The thriving world of botnet attacks continues to demand IT's attention.
With U.S. and South Korean government Web sites hit by distributed denial-of-service (DDoS) attacks this week by a botnet controlled by an unidentified attacker -- North Korea is suspected, however -- the shadowy world of botnets continues to grow unabated.
According to the ShadowServer Foundation, a group sharing information about botnet activity, the number of identified botnets, which started to take off about half a dozen years ago, has grown from about 1,500 two years ago to 3,500 today.
So far the botnet-directed attacks against the United States and South Korea, believed carried out through hidden manipulation of about 50,000 compromised computers using an updated version of an old virus, MyDoom, have done no lasting harm to the many Web sites struck, although the U.S. Federal Trade Commission and the Department of Transportation suffered outages and FTC.gov still is struggling, according to Keynote Systems, which measures and monitors Web site use. And the DDoS botnet episode is ongoing, with more hits expected on South Korean banks and a newspaper, says South Korean antivirus firm AhnLab, which analyzed malware samples associated with the attacks.
It's not just DDoS attacks that are associated with botnets. Botnets are usually specialized, designed for criminal tasks that range from spam distribution; stealing identity credentials such as passwords, bank account data or credit cards and keylogging; click fraud; and warez (stealing intellectual property or obtaining pirated software).
"There's usually a primary purpose to a botnet," says Jose Nazario, manager of security research at Arbor Networks. "There are turf wars out there as criminals are vying for the desktop. They try to kick each other off."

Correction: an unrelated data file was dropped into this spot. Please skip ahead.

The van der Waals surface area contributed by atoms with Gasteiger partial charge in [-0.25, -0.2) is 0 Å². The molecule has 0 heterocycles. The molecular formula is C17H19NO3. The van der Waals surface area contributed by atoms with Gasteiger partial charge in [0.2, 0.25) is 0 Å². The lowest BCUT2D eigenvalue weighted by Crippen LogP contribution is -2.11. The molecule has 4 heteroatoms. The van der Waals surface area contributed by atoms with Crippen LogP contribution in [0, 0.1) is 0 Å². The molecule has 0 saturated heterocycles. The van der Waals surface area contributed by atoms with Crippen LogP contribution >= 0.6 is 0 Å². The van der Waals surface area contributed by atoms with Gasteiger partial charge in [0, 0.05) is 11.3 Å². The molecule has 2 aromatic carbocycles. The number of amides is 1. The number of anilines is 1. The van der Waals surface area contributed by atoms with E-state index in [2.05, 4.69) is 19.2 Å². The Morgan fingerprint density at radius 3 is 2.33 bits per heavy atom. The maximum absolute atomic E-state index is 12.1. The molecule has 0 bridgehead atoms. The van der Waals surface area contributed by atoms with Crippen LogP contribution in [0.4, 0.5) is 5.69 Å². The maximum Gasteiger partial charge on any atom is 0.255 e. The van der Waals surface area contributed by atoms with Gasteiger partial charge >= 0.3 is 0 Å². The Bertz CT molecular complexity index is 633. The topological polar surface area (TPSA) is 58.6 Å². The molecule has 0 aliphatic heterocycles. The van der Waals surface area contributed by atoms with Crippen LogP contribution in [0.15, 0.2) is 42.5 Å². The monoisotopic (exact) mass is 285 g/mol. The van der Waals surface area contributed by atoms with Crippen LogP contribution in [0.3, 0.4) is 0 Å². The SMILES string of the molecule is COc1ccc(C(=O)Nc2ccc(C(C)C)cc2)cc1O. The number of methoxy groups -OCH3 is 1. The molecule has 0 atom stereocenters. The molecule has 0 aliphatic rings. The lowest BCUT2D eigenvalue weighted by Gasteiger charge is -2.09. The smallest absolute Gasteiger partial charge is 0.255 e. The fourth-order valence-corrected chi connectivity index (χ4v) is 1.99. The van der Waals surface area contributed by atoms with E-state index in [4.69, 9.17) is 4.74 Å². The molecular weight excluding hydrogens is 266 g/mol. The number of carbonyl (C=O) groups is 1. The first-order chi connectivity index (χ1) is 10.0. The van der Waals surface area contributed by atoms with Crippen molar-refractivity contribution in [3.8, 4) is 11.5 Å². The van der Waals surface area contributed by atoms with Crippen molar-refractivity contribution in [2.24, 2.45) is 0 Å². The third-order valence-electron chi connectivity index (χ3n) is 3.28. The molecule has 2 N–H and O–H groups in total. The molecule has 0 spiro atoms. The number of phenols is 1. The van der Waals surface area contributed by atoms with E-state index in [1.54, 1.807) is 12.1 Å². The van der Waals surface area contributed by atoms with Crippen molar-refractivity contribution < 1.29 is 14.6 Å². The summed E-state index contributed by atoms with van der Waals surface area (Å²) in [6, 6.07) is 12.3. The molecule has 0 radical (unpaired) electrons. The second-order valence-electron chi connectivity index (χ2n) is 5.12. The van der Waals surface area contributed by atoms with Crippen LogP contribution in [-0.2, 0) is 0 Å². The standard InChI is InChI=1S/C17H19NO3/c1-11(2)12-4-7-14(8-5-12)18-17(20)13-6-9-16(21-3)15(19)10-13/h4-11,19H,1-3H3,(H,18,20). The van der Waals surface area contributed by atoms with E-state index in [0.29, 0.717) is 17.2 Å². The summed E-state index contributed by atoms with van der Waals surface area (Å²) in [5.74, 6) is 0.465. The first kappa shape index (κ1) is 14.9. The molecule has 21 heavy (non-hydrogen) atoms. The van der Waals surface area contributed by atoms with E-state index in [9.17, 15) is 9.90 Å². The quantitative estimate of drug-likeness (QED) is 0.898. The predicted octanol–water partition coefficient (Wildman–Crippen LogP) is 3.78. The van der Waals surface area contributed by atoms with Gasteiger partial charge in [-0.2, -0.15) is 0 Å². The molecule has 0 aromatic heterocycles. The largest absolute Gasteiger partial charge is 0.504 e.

Although botnets come and go, the more successful ones have endured for years as large command-and-control systems operated by shadowy groups that have taken over hundreds of thousands of desktops and sometimes servers.
These botnets are bequeathed names -- usually quirky ones -- by researchers probing them, with the first to identify a new botnet typically getting to name it.
Gammima (gaming password stealer), Conficker (fake antivirus) and Zeus (information stealer), are among what are believed to be the largest, according to security firm Damballa.
But sizing botnets up in terms of actual numbers of compromised computers, under their control as bots (sometimes called "drones") is tough, many experts say.
That's because these numerical counts, typically based on detected numbers of infected machines, are often based on IP addresses where numbers are influenced up or down by network technologies such as network-address translation. And there's constant change.
The irony of Conficker, which has infected an estimated 1 million to 10 million machines and has made attempts to sell fake antivirus to its victims, is that it remains so quiet.
"It's one of the largest botnets out there but currently it's doing nothing," says Nazario, who believes Conficker has infected about 5 million Windows-based computers.
The easiest type of botnet to count seems to be the spam botnets. According to Symantec's MessageLabs division, the top botnet in June was one called Cutwail, which generated more than 45 per cent of all spam worldwide through a botnet controlling about 1.4 million to 2.1 million compromised computers at any time.
But the Federal Trade Commission's shutdown last month of Web hosting firm Pricewert, accused of illegal activities involving botnets and child porn (which Pricewert denies) has disrupted the Cutwail botnet, says Matt Sergeant, chief antispam technologist at MessageLabs.
Cutwail, which exists as two distinct malware versions "is not currently No. 1 anymore," Sergeant says. He predicts that by the end of July, it's likely the No. 2 botnet, Rustock, which had only controlled 4.5 per cent of the world's spam, will jump to about 50 per cent of spam, with Cutwail knocked down, though struggling for a comeback.
The buyers of spam services in the underground economy appear to be switching from Cutwail to Rustock, Sergeant suspects. Both botnets have existed for several years, with their master controllers suspected to be in Ukraine or Russian-speaking countries. Several other researchers see strong ties to Ukraine and Russia in general for all manner of botnets..
Nazario and Sergeant both say prosecuting illegal botnet activity is very difficult across the jurisdictional boundaries of different countries, though they credit the Federal Bureau of Investigation with determined law-enforcement efforts on this front today.
One of the most dangerous botnets out there, by many accounts, is Torpig, which is designed to steal identity credentials, credit cards, bank account and PayPal information, and more.